I have discovered recently, that not everyone sees their thoughts in their head. I know that sounds like an odd opening but stay with me. When I read a book, I see it, the pictures are there in my head. I don’t really know how else to describe it because I can’t really comprehend the idea of not being able to. I thought it was something we all did! But talking to in a writing group, there was a split down the middle of who visualised their writing and those who saw literally nothing.
To me, this is one of the biggest writing tools I have. See me staring out of a window, nope, I’m writing. Got my hnans poised over a keyboard but I’m glancing up at the corner of the ceiling with literally no typing happening, yep still writing. If I’m stuck, I go out wandering and let it play out in my head. Doesn’t work, rewind to the last bit it was okay and try it another way. It can mean I get a little overly emotionally invested in certain characters and scenes as I almost feel like I’ve lived through it but hey, I suffer for my art.
Whether this goes hand in hand with other habits I have about always imagining how things can go bad in real life is a whole other can of worms; don’t ask me what’s the worst that could happen, I will tell you, ten different horrifying examples, vividly, with all possible consequences and I believe all of them. Oh yes, I thought it through…
I digress, as I often do. Back to the point. How do writers that don’t visualise it do it!? In a recent submission I wrote, a character was on a bus staring out at the decimated world around her. I saw her sat there, I saw what was through the window and I even felt like I could feel the cool glass against her forehead. you’d think this would make for wonderful exposition and description, but no, still heavy on the speech. (Thanks year 8 teacher that asked if I’d ever thought of script writing, I got the hint.) Without the visualisation and playing through of scenarios I would struggle with certain plot lines. It’s also how I find character’s voices, I listen to them, accent and all. It’s probably why I struggle so much when you read something after half a book and something goes against the image in my head, or you see the film/tv version. Yes, yes there is a certain character in a series I read and it wasn’t until near the end of book one, maybe even book two where they said he was bald,. Sorry, if you’d told me at the start, I could have dealt with it but at this point the man in my head is very much not bald and I can’t fix it.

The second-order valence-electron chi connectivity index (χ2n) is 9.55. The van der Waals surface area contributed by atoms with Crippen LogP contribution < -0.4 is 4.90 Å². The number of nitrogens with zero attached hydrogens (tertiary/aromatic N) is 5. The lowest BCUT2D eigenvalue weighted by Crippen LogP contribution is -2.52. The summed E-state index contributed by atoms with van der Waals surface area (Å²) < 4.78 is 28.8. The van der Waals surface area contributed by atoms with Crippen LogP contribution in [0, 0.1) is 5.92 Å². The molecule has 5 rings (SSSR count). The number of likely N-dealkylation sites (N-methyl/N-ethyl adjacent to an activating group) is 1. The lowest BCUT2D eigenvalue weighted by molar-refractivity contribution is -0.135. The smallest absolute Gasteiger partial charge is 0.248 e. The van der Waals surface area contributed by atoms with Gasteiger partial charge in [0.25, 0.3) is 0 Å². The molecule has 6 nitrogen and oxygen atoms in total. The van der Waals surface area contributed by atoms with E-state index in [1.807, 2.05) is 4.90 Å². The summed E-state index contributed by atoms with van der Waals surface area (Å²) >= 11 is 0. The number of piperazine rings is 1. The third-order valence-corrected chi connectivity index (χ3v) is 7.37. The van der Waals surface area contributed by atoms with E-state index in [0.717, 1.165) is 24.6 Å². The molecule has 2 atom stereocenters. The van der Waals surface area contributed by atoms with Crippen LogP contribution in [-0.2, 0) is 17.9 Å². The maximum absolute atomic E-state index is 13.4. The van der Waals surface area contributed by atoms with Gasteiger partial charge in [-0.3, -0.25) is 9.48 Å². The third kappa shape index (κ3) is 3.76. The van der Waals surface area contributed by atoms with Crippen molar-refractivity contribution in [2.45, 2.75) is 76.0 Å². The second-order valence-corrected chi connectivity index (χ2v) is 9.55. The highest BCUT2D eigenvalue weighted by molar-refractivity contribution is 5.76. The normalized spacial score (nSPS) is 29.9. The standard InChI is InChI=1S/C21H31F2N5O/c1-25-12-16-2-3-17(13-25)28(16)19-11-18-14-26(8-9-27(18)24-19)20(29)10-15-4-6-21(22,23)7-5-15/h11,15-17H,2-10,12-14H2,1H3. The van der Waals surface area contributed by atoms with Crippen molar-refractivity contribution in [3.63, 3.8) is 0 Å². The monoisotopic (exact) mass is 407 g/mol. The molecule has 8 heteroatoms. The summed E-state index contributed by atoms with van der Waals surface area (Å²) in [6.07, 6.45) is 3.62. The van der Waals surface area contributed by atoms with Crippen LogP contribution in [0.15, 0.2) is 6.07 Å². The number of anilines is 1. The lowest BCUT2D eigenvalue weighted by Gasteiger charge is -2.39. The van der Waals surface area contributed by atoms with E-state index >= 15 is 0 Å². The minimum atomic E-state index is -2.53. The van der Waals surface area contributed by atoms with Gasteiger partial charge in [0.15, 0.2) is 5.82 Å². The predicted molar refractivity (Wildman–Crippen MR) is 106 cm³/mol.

There is also another issue. The ever branching series of stories. Oh you thought that was a nice one off story? Well you know when you went for that walk and you played it through and somehow went five books ahead!!! Yep. Guilty. I’m currently writing a serialised story for Cloaked Press. 500 words episodes twice a month (completely free to your inbox, just sign up to the newsletter now! Shameless plug). You know how far you get in 500 words? Not far. You know how far ahead the story is in my head…. oh about eight years give or take. And woah when we get to that plot twist, let me tell you! I tweeted about two of my favourite characters in the series about six weeks before one of them appeared! The other hasn’t even shown up yet!!!
In short, writers who don’t ‘see it’, hats off to you. Do let me know in the comments how you whether you ‘see’ what you write or not. ‘Seeing it’ is very much part of my process, and a big cause of me staring out of windows in car journeys. I don’t know how I would do this without it. I feel like my head would be very boring without it. Some would tell me to get out more. But I would turn around and give you ten very good worst case scenarios as to why that should never happen. On that note, did I mention there’ a marvellous free series available at Cloaked Press 😉